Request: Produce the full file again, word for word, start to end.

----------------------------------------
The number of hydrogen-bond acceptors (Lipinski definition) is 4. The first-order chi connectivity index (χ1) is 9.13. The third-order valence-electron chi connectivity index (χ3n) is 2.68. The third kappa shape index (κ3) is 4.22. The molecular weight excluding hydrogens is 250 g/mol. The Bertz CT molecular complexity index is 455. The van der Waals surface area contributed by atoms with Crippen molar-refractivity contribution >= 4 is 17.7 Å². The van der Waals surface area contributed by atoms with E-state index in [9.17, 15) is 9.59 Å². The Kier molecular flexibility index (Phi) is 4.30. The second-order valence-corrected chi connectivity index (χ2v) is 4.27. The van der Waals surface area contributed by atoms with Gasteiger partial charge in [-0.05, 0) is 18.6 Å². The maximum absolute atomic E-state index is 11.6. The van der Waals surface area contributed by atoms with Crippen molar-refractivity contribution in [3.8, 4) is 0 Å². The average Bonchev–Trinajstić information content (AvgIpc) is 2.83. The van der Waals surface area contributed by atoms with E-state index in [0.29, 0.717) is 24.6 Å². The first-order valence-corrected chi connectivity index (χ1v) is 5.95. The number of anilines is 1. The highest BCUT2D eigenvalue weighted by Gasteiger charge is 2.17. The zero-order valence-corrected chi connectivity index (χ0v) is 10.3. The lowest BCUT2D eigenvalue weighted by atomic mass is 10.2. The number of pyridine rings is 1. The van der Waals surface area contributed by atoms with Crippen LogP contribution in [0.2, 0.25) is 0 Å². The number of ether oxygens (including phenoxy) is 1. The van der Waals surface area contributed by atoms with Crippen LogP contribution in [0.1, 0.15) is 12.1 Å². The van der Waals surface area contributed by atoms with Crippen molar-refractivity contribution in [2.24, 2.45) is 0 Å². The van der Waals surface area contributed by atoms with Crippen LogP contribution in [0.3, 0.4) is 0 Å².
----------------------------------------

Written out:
The number of hydrogen-bond acceptors (Lipinski definition) is 4. The first-order chi connectivity index (χ1) is 9.13. The third-order valence-electron chi connectivity index (χ3n) is 2.68. The third kappa shape index (κ3) is 4.22. The molecular weight excluding hydrogens is 250 g/mol. The Bertz CT molecular complexity index is 455. The van der Waals surface area contributed by atoms with Crippen molar-refractivity contribution >= 4 is 17.7 Å². The van der Waals surface area contributed by atoms with E-state index in [9.17, 15) is 9.59 Å². The Kier molecular flexibility index (Phi) is 4.30. The second-order valence-corrected chi connectivity index (χ2v) is 4.27. The van der Waals surface area contributed by atoms with Gasteiger partial charge in [-0.05, 0) is 18.6 Å². The maximum absolute atomic E-state index is 11.6. The van der Waals surface area contributed by atoms with Crippen molar-refractivity contribution in [3.8, 4) is 0 Å². The average Bonchev–Trinajstić information content (AvgIpc) is 2.83. The van der Waals surface area contributed by atoms with E-state index in [0.29, 0.717) is 24.6 Å². The first-order valence-corrected chi connectivity index (χ1v) is 5.95. The number of anilines is 1. The highest BCUT2D eigenvalue weighted by Gasteiger charge is 2.17. The zero-order valence-corrected chi connectivity index (χ0v) is 10.3. The lowest BCUT2D eigenvalue weighted by atomic mass is 10.2. The number of pyridine rings is 1. The van der Waals surface area contributed by atoms with Crippen LogP contribution in [0.2, 0.25) is 0 Å². The number of ether oxygens (including phenoxy) is 1. The van der Waals surface area contributed by atoms with Crippen LogP contribution in [0.1, 0.15) is 12.1 Å². The van der Waals surface area contributed by atoms with Crippen molar-refractivity contribution in [2.24, 2.45) is 0 Å². The van der Waals surface area contributed by atoms with Crippen LogP contribution in [0.3, 0.4) is 0 Å².